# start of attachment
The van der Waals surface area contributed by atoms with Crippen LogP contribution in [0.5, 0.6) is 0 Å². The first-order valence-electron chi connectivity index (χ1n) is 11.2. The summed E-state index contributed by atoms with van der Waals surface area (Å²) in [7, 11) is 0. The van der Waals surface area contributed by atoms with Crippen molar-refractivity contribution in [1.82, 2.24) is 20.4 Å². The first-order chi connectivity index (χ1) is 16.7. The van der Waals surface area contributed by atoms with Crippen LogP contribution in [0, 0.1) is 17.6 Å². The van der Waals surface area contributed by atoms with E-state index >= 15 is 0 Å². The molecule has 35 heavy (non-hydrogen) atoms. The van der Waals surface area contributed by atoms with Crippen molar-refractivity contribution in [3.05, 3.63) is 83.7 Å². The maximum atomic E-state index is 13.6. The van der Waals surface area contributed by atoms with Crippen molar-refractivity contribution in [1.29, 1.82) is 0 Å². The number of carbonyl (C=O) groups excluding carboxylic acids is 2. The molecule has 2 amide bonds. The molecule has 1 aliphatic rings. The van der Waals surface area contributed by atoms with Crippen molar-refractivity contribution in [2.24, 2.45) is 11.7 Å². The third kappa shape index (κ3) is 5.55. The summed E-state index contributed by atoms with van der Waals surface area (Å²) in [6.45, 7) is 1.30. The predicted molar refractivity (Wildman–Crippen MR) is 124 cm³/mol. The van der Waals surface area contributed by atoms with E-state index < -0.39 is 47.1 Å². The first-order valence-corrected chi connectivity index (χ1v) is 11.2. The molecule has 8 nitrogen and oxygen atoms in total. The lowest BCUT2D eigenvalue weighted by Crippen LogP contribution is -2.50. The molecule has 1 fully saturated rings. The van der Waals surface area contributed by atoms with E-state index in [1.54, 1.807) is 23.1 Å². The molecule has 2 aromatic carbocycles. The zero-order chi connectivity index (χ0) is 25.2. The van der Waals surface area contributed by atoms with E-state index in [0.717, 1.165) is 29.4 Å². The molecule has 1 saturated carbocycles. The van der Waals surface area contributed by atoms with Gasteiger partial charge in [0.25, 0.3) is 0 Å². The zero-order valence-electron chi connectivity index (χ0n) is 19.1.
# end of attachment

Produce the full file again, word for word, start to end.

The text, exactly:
The van der Waals surface area contributed by atoms with Crippen LogP contribution in [0.5, 0.6) is 0 Å². The first-order valence-electron chi connectivity index (χ1n) is 11.2. The summed E-state index contributed by atoms with van der Waals surface area (Å²) in [7, 11) is 0. The van der Waals surface area contributed by atoms with Crippen molar-refractivity contribution in [1.82, 2.24) is 20.4 Å². The first-order chi connectivity index (χ1) is 16.7. The van der Waals surface area contributed by atoms with Crippen LogP contribution in [0, 0.1) is 17.6 Å². The van der Waals surface area contributed by atoms with E-state index >= 15 is 0 Å². The molecule has 35 heavy (non-hydrogen) atoms. The van der Waals surface area contributed by atoms with Crippen molar-refractivity contribution in [3.05, 3.63) is 83.7 Å². The maximum atomic E-state index is 13.6. The van der Waals surface area contributed by atoms with Crippen molar-refractivity contribution in [1.29, 1.82) is 0 Å². The number of carbonyl (C=O) groups excluding carboxylic acids is 2. The molecule has 2 amide bonds. The molecule has 1 aliphatic rings. The van der Waals surface area contributed by atoms with Crippen molar-refractivity contribution in [2.24, 2.45) is 11.7 Å². The third kappa shape index (κ3) is 5.55. The summed E-state index contributed by atoms with van der Waals surface area (Å²) in [6.45, 7) is 1.30. The predicted molar refractivity (Wildman–Crippen MR) is 124 cm³/mol. The van der Waals surface area contributed by atoms with E-state index < -0.39 is 47.1 Å². The first-order valence-corrected chi connectivity index (χ1v) is 11.2. The molecule has 8 nitrogen and oxygen atoms in total. The lowest BCUT2D eigenvalue weighted by Crippen LogP contribution is -2.50. The molecule has 1 fully saturated rings. The van der Waals surface area contributed by atoms with E-state index in [1.54, 1.807) is 23.1 Å². The molecule has 2 aromatic carbocycles. The zero-order chi connectivity index (χ0) is 25.2. The van der Waals surface area contributed by atoms with E-state index in [0.717, 1.165) is 29.4 Å². The molecule has 1 saturated carbocycles. The van der Waals surface area contributed by atoms with Gasteiger partial charge in [0.25, 0.3) is 0 Å². The zero-order valence-electron chi connectivity index (χ0n) is 19.1.